3The Bunsen burner, used for heating laboratory equipment and chemicals The Bunsen burner, used for heating laboratory equipment and chemicals. The flame can reach temperatures of 1,500°C/2,732°F and is at its hottest when the collar is open.
5The invention of the burner is attributed to German chemist Robert von Bunsen in 1855, but English chemist and physicist Michael Faraday is known to have produced a similar device at an earlier date. A later refinement was the metal collar that can be turned to close or partially close the airholes, thereby regulating the amount of air sucked in and hence the heat of the burner’s flame.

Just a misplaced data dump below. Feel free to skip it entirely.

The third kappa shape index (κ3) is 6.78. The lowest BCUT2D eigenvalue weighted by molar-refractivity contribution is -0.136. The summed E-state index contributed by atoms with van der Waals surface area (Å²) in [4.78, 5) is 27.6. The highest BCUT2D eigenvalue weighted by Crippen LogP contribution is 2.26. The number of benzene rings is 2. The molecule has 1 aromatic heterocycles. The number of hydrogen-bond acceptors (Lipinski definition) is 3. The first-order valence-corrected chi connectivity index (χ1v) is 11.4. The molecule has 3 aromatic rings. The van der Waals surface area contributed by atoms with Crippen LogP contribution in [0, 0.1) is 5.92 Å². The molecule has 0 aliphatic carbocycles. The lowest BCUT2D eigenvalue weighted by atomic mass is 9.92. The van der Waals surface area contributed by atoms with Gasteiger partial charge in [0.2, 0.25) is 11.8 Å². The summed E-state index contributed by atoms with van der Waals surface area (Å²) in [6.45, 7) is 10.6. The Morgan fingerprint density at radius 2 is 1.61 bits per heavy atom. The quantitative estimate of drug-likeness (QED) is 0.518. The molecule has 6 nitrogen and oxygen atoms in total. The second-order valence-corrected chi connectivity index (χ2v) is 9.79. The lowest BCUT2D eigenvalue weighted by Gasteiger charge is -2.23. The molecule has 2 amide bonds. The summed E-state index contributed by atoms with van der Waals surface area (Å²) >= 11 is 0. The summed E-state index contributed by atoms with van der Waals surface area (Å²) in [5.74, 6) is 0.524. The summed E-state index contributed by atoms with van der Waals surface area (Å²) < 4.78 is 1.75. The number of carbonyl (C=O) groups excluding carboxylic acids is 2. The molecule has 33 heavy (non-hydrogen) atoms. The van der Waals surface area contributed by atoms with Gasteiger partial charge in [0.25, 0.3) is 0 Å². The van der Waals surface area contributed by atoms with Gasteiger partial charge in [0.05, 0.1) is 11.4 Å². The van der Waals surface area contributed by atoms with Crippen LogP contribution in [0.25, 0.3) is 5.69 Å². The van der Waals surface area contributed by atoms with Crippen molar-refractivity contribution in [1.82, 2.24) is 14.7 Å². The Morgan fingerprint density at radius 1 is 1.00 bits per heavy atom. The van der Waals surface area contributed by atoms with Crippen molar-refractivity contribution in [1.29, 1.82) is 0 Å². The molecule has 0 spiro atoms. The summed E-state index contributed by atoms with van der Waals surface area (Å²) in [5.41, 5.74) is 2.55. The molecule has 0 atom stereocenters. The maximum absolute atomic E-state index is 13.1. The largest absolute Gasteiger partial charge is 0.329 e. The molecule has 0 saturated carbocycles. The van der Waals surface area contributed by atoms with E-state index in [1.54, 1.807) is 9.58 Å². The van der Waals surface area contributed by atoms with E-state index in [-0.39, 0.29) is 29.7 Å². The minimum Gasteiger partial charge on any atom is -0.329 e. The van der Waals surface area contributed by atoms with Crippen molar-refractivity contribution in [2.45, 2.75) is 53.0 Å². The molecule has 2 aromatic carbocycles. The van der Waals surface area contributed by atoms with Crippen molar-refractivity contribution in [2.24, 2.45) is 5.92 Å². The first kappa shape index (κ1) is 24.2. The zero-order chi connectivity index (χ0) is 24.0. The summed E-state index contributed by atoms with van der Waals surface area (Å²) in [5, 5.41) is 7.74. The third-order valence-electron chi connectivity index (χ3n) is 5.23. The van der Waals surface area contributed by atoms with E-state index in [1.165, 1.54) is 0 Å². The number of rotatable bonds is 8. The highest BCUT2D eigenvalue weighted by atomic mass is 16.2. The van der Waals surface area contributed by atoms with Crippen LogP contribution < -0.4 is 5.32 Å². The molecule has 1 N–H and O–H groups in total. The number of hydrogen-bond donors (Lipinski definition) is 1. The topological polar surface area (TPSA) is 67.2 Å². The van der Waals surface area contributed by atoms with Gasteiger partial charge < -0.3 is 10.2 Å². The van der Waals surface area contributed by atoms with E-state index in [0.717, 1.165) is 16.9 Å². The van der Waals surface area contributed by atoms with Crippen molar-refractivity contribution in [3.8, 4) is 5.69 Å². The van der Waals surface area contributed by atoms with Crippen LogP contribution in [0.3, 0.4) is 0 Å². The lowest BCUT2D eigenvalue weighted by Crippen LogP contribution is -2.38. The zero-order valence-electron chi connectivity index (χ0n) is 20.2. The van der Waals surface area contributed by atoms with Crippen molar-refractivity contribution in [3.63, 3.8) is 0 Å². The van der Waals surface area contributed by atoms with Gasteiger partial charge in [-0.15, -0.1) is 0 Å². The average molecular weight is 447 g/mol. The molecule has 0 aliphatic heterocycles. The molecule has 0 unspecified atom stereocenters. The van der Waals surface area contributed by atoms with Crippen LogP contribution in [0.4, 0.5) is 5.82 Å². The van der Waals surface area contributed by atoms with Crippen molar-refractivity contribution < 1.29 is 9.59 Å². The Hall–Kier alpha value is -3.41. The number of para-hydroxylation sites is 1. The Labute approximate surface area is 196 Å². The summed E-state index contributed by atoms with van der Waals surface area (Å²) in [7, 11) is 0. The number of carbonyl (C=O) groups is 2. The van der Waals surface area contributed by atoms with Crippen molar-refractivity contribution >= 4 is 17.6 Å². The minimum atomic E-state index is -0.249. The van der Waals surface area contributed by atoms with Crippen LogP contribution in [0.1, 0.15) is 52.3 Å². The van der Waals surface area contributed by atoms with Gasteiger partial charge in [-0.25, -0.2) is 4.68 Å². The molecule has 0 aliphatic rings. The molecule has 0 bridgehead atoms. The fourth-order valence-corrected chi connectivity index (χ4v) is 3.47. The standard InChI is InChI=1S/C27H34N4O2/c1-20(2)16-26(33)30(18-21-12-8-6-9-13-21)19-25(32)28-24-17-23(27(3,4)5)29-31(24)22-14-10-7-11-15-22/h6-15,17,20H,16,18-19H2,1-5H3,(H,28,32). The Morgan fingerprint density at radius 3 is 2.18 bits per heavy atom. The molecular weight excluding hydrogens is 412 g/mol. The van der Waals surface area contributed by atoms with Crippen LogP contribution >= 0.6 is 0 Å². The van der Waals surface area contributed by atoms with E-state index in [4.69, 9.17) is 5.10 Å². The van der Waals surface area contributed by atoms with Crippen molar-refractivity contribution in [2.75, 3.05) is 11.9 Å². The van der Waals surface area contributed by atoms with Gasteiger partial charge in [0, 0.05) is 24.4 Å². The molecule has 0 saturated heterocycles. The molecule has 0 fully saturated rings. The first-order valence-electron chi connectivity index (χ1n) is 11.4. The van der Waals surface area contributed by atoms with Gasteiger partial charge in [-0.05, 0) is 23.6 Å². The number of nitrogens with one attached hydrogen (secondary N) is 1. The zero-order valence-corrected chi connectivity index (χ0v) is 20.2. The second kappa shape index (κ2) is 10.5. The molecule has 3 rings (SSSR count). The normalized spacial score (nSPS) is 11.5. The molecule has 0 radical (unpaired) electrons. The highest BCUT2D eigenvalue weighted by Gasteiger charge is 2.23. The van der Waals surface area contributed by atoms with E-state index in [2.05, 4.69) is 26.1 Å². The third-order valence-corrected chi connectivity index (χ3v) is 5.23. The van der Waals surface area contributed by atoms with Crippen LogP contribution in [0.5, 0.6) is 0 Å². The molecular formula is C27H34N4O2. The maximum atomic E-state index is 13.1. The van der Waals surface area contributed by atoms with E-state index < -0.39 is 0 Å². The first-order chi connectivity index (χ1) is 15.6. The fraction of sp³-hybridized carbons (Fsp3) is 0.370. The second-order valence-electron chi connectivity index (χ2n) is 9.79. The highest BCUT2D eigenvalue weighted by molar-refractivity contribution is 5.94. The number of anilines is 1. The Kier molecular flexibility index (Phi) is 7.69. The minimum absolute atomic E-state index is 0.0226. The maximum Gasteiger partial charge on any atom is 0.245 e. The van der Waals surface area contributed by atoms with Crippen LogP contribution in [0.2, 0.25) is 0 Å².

7Gas burner used in laboratories, consisting of a vertical metal tube through which a fine jet of fuel gas is directed. Air is drawn in through airholes near the base of the tube and the mixture is ignited and burns at the tube’s upper opening.